SudoCue - File Formats



As a courtesy to the people who want to write their own sudoku software, and those who like to learn more about the structure of sudoku files, this document describes the formats in the files created and recognized by SudoCue and SumoCue.

This documentation is up to date with version 1.4.1 of SudoCue. It was last updated on August 3, 2006.

We start with an overview of the file formats that this document explains.


A file containing a single sudoku puzzle. The format is based on the Sadman file format, with a few additions to include additional information.


A file containing a collection of sudoku puzzles. Each line contains a single puzzle.


A file containing your work in progress. Proprietary to SudoCue. Contains a candidate grid and identifies user digits as opposed to given digits.


A file containing details about the rating and required solving techniques for a collection of puzzles. Proprietary to SudoCue.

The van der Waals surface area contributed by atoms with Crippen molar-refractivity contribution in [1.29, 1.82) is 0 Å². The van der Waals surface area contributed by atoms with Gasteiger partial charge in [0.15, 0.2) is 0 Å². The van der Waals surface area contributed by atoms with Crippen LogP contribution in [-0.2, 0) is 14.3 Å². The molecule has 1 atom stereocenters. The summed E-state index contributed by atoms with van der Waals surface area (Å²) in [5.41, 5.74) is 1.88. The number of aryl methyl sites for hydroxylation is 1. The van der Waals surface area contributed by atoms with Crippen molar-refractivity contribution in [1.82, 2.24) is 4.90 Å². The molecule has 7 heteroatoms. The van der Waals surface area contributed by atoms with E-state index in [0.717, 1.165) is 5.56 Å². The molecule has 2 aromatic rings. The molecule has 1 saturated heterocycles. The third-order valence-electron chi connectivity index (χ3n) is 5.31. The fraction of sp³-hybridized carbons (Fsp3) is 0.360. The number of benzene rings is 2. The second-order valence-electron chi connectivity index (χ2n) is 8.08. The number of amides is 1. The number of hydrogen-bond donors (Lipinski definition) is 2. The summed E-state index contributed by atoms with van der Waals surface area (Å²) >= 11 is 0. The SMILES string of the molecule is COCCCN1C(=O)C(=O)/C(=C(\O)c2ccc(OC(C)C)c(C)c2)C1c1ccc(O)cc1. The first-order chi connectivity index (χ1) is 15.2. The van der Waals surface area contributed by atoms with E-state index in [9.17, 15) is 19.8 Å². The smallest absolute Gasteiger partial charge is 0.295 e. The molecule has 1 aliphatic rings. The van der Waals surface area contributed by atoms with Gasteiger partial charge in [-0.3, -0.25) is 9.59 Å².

Extension and format used by Simple Sudoku. SudoCue can read an write the files produced by this popular program.

Sudoku Puzzle (.sdk)

The file contains 9 lines, reach representing a row in the puzzle. Empty cells are represented by a dot. Additional information is optionally present in separate lines, starting with a hash character, followed by a single letter that identifies the type of info:

  • A = Author
  • D = Description
  • C = Comment
  • B = Date published
  • S = Source (name of newspaper, book or website)
  • L = Level
  • U = Source URL

These additional lines are only recognized by SudoCue. Sadman sudoku also uses this format, but it does not recognize these entries.